GM’s Cruise suspends supervised and manual car trips, expands probes

By David Shepardson and Ben Klayman

WASHINGTON/DETROIT (Reuters) -General Motors’ Cruise driverless car unit said on Tuesday it will pause all supervised and manual car trips in the U.S. and expand the scope of investigations at the robotaxi operator in the aftermath of an accident that initially led to the suspension of driverless vehicle operations.

“This orderly pause is a further step to rebuild public trust while we undergo a full safety review,” Cruise said in a blog post. “We will continue to operate our vehicles in closed course training environments and maintain an active simulation program in order to stay focused on advancing AV technology.”

Cruise also said in the blog post that Exponent, an independent engineering firm previously hired to perform a technical root cause analysis of the Oct. 2 incident, would expand that probe to include a “comprehensive review” of its safety systems and technology.

In addition, Cruise will hire an outside safety expert to review the company’s safety operations and culture, according to the blog post. That would be in addition to the permanent chief safety officer it previously said it will hire.

The actions followed a Cruise board meeting in San Francisco on Monday, according to sources familiar with the meeting. Cruise previously said it had retained law firm Quinn Emanuel to examine Cruise’s response to the accident.

Cruise also said in the Tuesday blog post it will bring in GM general counsel Craig Glidden as chief administrative officer to oversee several teams at Cruise while retaining his responsibilities at the Detroit automaker.

The teams under Glidden include communications and finance, according to the blog post. Some investors felt the communications department mishandled Cruise’s explanations for what happened during the Oct. 2 accident, where one of Cruise’s self-driving vehicles braked but did not avoid striking and dragging a pedestrian who had previously been struck by a hit-and-run driver.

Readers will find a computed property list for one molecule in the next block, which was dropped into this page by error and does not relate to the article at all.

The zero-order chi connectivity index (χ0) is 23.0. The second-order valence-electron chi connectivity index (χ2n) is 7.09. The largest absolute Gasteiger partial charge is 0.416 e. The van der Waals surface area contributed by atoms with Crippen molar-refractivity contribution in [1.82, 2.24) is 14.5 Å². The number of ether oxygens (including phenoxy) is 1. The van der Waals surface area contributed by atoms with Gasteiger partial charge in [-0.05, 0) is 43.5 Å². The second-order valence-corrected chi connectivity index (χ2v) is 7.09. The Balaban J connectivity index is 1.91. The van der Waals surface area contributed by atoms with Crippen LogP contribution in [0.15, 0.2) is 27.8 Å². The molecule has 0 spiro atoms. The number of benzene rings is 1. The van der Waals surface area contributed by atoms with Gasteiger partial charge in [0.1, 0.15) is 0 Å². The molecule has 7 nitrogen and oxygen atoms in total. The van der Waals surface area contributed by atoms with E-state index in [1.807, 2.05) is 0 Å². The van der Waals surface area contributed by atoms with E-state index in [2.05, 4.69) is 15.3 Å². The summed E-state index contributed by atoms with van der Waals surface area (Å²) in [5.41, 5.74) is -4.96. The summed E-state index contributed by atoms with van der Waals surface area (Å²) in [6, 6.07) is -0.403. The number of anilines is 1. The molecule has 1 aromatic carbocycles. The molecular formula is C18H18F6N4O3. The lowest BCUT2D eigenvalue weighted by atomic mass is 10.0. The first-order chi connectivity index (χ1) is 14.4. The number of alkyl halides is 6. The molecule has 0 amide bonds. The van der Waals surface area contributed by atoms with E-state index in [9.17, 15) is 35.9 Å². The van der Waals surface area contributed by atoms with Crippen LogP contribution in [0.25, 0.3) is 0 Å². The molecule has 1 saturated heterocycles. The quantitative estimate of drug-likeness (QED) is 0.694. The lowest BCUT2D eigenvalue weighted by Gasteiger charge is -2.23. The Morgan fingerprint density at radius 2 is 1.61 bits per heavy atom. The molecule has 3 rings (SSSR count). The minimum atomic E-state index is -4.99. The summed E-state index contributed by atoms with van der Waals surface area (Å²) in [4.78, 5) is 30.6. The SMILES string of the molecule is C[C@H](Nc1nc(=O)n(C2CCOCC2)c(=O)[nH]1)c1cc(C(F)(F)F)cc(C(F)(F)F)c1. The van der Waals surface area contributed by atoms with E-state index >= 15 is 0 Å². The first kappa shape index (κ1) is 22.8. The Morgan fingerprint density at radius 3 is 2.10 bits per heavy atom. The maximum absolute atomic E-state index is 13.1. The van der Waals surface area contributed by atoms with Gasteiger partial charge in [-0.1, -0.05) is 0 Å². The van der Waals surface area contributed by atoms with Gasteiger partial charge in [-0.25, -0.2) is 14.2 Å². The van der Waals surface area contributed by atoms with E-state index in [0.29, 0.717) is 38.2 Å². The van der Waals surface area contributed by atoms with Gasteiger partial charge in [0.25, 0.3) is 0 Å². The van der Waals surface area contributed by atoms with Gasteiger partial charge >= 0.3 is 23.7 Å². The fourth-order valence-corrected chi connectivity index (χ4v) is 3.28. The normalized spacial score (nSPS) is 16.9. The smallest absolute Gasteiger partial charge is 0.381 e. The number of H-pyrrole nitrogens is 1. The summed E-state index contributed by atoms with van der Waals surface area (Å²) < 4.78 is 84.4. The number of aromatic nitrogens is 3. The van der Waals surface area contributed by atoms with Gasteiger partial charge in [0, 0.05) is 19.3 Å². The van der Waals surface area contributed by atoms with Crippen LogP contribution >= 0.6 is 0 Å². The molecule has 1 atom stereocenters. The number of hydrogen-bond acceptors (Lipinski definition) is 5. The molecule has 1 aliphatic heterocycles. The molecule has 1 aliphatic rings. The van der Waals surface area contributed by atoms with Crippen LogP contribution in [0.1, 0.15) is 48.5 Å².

Cruise had been operating an Uber-like service with unmanned vehicles, primarily in San Francisco, but following the accident it halted that service. Tuesday’s blog post showed that suspension was expanded to vehicles operated by human safety drivers, affecting about 70 vehicles.

Cruise is competing with Alphabet’s Waymo unit and others to develop the robot cars for wider production and deployment. Perfecting the technology will take years of real- world testing, but the companies have run into resistance from some lawmakers and citizens who fear the vehicles are as yet unproven and pose a safety risk.

GM CEO Mary Barra, who also sits on Cruise’s board, has told investors Cruise could generate $50 billion in revenue by 2030. The operation lost more than $700 million in the third quarter of this year as it has increased spending to expand operations to 15 U.S. cities.

On Nov. 8, GM recalled 950 driverless cars to upgrade software and said more recalls would likely be issued. Two days earlier, GM said it would halt production of its fully autonomous Cruise Origin van.

The U.S. National Highway Traffic Safety Administration (NHTSA) said last month it was investigating the safety of Cruise vehicles.

Earlier in October, the California Department of Motor Vehicles ordered Cruise’s driverless cars to be removed from state roads, calling them a public hazard and alleging the company had “misrepresented” the safety of the technology.

(Reporting by David Shepardson and Ben Klayman; Editing by Chris Reese)